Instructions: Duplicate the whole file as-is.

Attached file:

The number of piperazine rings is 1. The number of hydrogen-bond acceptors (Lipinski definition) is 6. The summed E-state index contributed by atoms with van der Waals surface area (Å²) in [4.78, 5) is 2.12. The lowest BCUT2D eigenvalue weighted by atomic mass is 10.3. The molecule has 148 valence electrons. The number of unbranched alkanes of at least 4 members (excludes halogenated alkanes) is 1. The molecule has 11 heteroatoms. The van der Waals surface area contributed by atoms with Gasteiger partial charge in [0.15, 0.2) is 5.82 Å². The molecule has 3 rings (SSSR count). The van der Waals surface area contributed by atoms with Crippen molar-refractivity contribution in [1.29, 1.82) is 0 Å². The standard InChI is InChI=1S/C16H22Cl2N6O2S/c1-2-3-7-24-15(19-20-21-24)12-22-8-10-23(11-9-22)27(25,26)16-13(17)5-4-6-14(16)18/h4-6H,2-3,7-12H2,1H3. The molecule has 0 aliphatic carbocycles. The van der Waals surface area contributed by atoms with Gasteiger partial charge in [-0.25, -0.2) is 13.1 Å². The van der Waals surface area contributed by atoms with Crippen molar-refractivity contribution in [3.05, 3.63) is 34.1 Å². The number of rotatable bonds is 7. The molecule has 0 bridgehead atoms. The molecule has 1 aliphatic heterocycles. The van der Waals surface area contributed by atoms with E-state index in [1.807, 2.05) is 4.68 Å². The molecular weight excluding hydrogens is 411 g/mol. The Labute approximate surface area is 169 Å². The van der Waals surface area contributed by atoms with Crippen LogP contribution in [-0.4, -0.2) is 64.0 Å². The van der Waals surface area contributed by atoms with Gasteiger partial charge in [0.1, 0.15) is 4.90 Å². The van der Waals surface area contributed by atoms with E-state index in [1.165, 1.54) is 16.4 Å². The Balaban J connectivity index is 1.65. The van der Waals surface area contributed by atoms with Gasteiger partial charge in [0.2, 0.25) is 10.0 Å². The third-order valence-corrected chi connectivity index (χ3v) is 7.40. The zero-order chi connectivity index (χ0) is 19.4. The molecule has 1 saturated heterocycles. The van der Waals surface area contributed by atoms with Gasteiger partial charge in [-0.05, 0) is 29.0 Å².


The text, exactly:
The number of piperazine rings is 1. The number of hydrogen-bond acceptors (Lipinski definition) is 6. The summed E-state index contributed by atoms with van der Waals surface area (Å²) in [4.78, 5) is 2.12. The lowest BCUT2D eigenvalue weighted by atomic mass is 10.3. The molecule has 148 valence electrons. The number of unbranched alkanes of at least 4 members (excludes halogenated alkanes) is 1. The molecule has 11 heteroatoms. The van der Waals surface area contributed by atoms with Gasteiger partial charge in [0.15, 0.2) is 5.82 Å². The molecule has 3 rings (SSSR count). The van der Waals surface area contributed by atoms with Crippen molar-refractivity contribution in [1.29, 1.82) is 0 Å². The standard InChI is InChI=1S/C16H22Cl2N6O2S/c1-2-3-7-24-15(19-20-21-24)12-22-8-10-23(11-9-22)27(25,26)16-13(17)5-4-6-14(16)18/h4-6H,2-3,7-12H2,1H3. The molecule has 0 aliphatic carbocycles. The van der Waals surface area contributed by atoms with Gasteiger partial charge in [-0.25, -0.2) is 13.1 Å². The van der Waals surface area contributed by atoms with Crippen molar-refractivity contribution in [3.05, 3.63) is 34.1 Å². The number of rotatable bonds is 7. The molecule has 0 bridgehead atoms. The molecule has 1 aliphatic heterocycles. The van der Waals surface area contributed by atoms with E-state index in [1.807, 2.05) is 4.68 Å². The molecular weight excluding hydrogens is 411 g/mol. The Labute approximate surface area is 169 Å². The van der Waals surface area contributed by atoms with Crippen LogP contribution in [-0.4, -0.2) is 64.0 Å². The van der Waals surface area contributed by atoms with Gasteiger partial charge in [0.1, 0.15) is 4.90 Å². The van der Waals surface area contributed by atoms with E-state index in [1.165, 1.54) is 16.4 Å². The Balaban J connectivity index is 1.65. The van der Waals surface area contributed by atoms with Gasteiger partial charge in [0.2, 0.25) is 10.0 Å². The third-order valence-corrected chi connectivity index (χ3v) is 7.40. The zero-order chi connectivity index (χ0) is 19.4. The molecule has 1 saturated heterocycles. The van der Waals surface area contributed by atoms with Gasteiger partial charge in [-0.05, 0) is 29.0 Å².